I've come to understand why I always wait till Vanessa Renwick's more recent
shows are over
or nearly so to review them. They are essentially memorial
services or wakes for those things past and for some reason it seems terribly
redundant to review them while they lay in state.
of Sound Portrait #3
, which ended last
weekend at NAAU
was very different from Renwick's complicated and very polished
architectural snuff flick Trojan
Portrait #2 in the 2006 Oregon Biennial
. In many ways House of Sound is
less concerned with being an art or film piece than a private documentary screening or personalized
Instead, of showing the House of Sound as a kind of iconic demise like Trojan
it's an anthropological wake for a music shop as a community taste-making acculturation
node. Installation-wise, the 70's style couch and orange shag carpeting cued
the viewers, that the dial was definitely set to funky
. While Renwick's
grainy B&W film snippets of the now empty lot where House of Sound stood
presented a wistful sense of nostalgia and loss.
House of Sound sign, Photo Susan Seubert
It was a welcome surprise then that the edited radio show audio didn't play
the music the shop sold; instead it gave a flavor for the way they did business.
To say it had personality is an understatement. For example, the shop staff
sold you the music in life changing ways
for example, one staff member
had an awesome sound system in a VW that after a drive around the block would
leave the customers changed forever. That's an interesting recursive story to
remember as the film literally retraces that history by driving the viewers around
the block in a decidedly more sober and less funky way.
Overall, the discussion trafficked around how central the House of Sound was
to the soul music of its time and linked it to programs like Soul Train. The
impression I took from all this is that N. Williams avenue has now become gentrified,
more white, more yuppie and less cohesive than it was. But that's just my impression,
it's easy to look back at something and just assume it was better. In fact,
I like hanging out on N. Williams these days
it has an interesting bohemian
vibe during the day filled with artists, designers and small business people.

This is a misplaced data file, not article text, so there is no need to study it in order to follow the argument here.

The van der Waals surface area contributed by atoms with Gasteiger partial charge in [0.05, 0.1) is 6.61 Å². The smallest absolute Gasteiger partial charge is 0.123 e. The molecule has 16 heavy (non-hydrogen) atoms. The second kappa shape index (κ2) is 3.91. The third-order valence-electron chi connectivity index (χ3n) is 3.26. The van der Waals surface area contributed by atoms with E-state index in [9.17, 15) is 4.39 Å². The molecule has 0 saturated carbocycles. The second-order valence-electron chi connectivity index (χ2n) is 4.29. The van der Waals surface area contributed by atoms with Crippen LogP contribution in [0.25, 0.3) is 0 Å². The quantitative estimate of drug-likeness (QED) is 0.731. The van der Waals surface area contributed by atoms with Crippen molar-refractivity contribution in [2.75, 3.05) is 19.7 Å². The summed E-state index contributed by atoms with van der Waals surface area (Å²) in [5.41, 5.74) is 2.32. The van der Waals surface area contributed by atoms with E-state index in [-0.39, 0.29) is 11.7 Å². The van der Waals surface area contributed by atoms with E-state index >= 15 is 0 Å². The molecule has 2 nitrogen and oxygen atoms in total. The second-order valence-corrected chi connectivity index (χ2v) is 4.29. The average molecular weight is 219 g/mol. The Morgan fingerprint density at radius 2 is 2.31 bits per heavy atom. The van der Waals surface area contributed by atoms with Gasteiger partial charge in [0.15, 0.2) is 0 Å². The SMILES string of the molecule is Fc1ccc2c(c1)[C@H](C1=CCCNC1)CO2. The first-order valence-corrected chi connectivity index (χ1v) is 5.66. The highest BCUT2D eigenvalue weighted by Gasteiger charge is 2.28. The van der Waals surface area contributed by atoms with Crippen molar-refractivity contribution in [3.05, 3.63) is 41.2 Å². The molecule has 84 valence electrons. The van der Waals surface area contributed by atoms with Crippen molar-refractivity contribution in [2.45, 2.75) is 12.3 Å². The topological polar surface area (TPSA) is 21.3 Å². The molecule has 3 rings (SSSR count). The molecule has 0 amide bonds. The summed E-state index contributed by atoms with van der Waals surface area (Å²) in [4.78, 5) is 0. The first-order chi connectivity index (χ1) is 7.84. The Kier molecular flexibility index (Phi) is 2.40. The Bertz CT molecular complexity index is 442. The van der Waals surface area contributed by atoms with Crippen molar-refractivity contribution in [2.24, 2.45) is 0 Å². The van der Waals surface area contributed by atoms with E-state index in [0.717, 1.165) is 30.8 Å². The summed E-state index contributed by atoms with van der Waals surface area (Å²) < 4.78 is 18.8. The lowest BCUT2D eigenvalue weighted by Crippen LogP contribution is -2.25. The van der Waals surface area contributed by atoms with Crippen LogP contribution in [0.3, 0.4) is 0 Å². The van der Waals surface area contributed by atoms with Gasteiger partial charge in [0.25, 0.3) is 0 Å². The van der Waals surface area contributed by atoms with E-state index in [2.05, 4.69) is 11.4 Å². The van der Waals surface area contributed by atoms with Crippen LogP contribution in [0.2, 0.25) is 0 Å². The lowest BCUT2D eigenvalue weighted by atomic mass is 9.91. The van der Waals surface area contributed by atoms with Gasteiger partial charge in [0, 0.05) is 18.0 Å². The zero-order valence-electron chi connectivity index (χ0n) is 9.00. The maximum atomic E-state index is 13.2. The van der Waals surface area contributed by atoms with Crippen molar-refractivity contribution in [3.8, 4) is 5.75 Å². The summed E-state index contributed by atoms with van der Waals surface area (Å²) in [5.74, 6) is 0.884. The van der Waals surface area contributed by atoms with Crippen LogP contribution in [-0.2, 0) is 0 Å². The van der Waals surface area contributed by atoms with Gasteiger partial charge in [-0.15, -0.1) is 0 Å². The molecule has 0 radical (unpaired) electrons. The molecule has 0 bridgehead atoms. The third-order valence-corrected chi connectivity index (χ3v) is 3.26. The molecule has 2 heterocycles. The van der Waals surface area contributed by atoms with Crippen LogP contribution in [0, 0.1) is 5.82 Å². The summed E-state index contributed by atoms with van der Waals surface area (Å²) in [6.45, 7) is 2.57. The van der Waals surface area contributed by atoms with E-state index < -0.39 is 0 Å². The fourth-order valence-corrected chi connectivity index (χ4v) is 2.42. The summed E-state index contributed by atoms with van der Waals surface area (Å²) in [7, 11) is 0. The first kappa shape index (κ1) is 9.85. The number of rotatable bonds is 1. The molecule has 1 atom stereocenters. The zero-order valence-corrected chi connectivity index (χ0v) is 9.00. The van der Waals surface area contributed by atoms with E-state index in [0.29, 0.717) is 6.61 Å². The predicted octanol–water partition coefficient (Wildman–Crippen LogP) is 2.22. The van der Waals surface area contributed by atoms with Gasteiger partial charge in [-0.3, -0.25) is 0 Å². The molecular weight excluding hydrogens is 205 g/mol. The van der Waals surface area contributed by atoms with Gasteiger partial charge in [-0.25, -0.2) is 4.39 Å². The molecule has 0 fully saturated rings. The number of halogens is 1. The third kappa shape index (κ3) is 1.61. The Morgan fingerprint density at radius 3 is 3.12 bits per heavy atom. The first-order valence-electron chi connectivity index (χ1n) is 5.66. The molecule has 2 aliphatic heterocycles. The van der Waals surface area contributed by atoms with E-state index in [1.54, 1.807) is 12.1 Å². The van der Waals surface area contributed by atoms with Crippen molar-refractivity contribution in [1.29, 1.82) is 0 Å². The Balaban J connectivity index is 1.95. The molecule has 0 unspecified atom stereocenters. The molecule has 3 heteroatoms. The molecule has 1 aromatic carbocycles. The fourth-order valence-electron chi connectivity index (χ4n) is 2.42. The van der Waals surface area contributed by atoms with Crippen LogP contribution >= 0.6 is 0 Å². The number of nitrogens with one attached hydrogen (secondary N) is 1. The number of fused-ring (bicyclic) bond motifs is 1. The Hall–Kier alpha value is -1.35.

While at night the infrequent but still there threats of gang shootings remind
us that cruising with some tunes can have a more sinister side.
As a documentary installation House of Sound reminded me of Alfredo
Jarr's The Sound Of Silence
. In that piece, Jarr presented the details of
Kevin Carter's life, including decisions surrounding his Pulitzer prize winning
photograph of a young child and a vulture. Carter eventually committed suicide
because of this photograph, and his own strong but unresolved moral thread to
his work as a photojournalist.
The difference from Renwick is how Jarr's piece very heavy handedly implicated
the viewers by flashing photographer's lights at the documentary presentation's
close. Renwick doesn't do that, so in the end I felt like it didn't push back
enough. It was more like theater, where the viewer is more passive.
So was House of Sound art? Sure
but it's documentary nature felt slightly
exhausted after experiencing the show more than one time and that was probably
by design. The thing to remember about Renwick is ultimately she's a filmmaker
who occasionally crosses over into art. Unlike Trojan Portrait #2,
House of Sound didn't seem to develop new angles
it stayed the same, a
kind of time capsule and now that the show is gone all Im left with is the memory
of the show. All of which is just fine, as going the Kevin Carter route would
have overplayed House of Sound's cards. Carter ended his life to end a kind
of moral torment; the House of Sound was simply a victim of inevitable change.
How does the end of Music Millennium on NW 23rd stack up?
Let's just say House of Sound reminded me of all the American Masters shows
I watch on PBS. It's history, I love it and it's extremely important but that's documentary entertainment. Though this was more than entertainment, I suspect House of Sound's installation still was less important as a historical document than the uncut version of the radio interview we were hearing (in cut form)... so in
the end the art show version seemed to fetish it's nostalgia more as an installation tuned specifically
to a Portland audience (more so than any of the other Couture shows).
Perhaps it's because my own love of soul music doesn't stem from the House of Sound but my interest in atomic power was directly related to Trojan which was Renwick's previous portrait project. Still,
House of Sound was an effective show that understood its own limitations and brought them to life quite
expertly. The House of Sound more than delivered, as expected.